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morning (it being past my usual hour) she answered the SPECTA TOR was not yet come in; but that the tea-kettle boiled, and she expected it every moment. Having thus in part signified to you the esteem and veneration which I have for you, I must put you in mind of the catalogue of books which you have promised to recommend to our sex; for I have deferred furnishing my closet with authors, 'till I receive your advice in this particular, being your daily disciple and humble servant,
In answer to my fair disciple, whom I am very proud of, I must acquaint her, and the rest of my readers, that since I have called out for help in my catalogue of a lady's library, I have received many
that head, some of which I shall give an account of.
In the first class I shall take notice of those which come to me from eminent booksellers, who every one of them mention with respect the authors they have printed, and consequently have an eye to their own advantage more than to that of the ladies Oue tells me, that he thinks it absolutely necessary for women to have true notions of right and equity, and that therefore they can. not peruse a better book than Dalton's Country Justice : another thinks they cannot be without The complete Jockey. A third, observing the curiosity and desire of prying into secrets, which he tells me is natural to the fair sex, is of opinion this female inclination, if well directed, might turn very much to their advantage, and therefore recommends to me Mr. Mede upon the Revelations.“ A fourth lays it down as an unquestioned truth, that a lady cannot be thoroughly accomplished who has not read The secret Treaties and Negotiations of the Marshal D'Estrades. Mr. Jacob Tonson, jun. is of opinion, that Bayle's Dictionary might be of very great use to the ladies, in order to make them general scholars. Another, whose name I have forgotten, thinks it highly proper that every woman with child should read Mr. Wall's History of Infant Baptism; as another is very importunate with me to recommend to all my female readers The Finishing Stroke; being a Vindication of the Patriarchal Scheme, &c.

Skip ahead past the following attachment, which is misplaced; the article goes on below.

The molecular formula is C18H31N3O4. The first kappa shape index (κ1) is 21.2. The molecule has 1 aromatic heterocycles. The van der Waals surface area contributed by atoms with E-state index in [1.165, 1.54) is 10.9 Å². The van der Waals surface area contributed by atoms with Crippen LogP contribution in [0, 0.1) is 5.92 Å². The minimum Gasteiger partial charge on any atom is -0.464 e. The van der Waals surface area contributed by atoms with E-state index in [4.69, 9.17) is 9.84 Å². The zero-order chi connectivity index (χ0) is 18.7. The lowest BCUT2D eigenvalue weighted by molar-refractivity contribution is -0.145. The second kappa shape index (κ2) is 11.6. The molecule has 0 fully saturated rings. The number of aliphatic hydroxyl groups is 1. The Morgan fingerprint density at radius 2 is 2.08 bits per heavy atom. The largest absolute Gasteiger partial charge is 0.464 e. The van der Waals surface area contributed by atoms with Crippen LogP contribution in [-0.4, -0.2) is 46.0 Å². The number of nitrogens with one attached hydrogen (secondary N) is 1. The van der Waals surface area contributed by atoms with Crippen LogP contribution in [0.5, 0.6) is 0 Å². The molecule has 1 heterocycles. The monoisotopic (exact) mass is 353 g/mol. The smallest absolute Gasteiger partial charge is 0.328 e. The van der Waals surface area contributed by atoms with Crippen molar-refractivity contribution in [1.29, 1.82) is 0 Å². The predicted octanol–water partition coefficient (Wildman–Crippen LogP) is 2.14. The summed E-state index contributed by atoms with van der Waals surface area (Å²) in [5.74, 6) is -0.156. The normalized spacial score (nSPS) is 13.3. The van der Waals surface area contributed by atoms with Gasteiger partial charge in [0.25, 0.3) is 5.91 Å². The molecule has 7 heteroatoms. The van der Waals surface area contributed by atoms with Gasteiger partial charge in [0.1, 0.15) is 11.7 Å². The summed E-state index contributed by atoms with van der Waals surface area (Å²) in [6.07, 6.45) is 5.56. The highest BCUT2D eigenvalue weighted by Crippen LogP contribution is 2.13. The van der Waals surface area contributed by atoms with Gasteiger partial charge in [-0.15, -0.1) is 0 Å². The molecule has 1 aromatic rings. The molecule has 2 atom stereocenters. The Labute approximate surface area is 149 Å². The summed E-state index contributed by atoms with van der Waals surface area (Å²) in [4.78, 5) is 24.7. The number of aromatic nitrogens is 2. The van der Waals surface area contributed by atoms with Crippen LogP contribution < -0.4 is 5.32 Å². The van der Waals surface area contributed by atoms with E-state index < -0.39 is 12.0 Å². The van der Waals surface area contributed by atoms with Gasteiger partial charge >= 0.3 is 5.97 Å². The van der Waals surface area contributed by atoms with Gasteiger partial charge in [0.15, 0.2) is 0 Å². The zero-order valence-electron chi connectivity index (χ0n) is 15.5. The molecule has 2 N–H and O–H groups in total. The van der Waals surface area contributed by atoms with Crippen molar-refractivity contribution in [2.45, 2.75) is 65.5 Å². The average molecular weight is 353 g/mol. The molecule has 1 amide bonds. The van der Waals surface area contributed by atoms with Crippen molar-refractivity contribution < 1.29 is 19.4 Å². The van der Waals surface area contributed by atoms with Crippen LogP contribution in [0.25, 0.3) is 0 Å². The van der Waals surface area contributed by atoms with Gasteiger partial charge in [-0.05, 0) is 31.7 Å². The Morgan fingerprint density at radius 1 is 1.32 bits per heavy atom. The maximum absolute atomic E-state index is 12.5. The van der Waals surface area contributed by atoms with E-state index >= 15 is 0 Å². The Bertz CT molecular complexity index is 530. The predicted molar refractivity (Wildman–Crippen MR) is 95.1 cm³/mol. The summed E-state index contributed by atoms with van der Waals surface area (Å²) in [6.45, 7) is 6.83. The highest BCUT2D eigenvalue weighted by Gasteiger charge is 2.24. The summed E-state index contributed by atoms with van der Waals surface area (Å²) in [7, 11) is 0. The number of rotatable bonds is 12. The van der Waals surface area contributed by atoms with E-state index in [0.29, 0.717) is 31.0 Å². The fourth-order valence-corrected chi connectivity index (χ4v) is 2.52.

1 V. No. 37-140-163 and note.-C.
2 V. No. 37-163 and note.-C.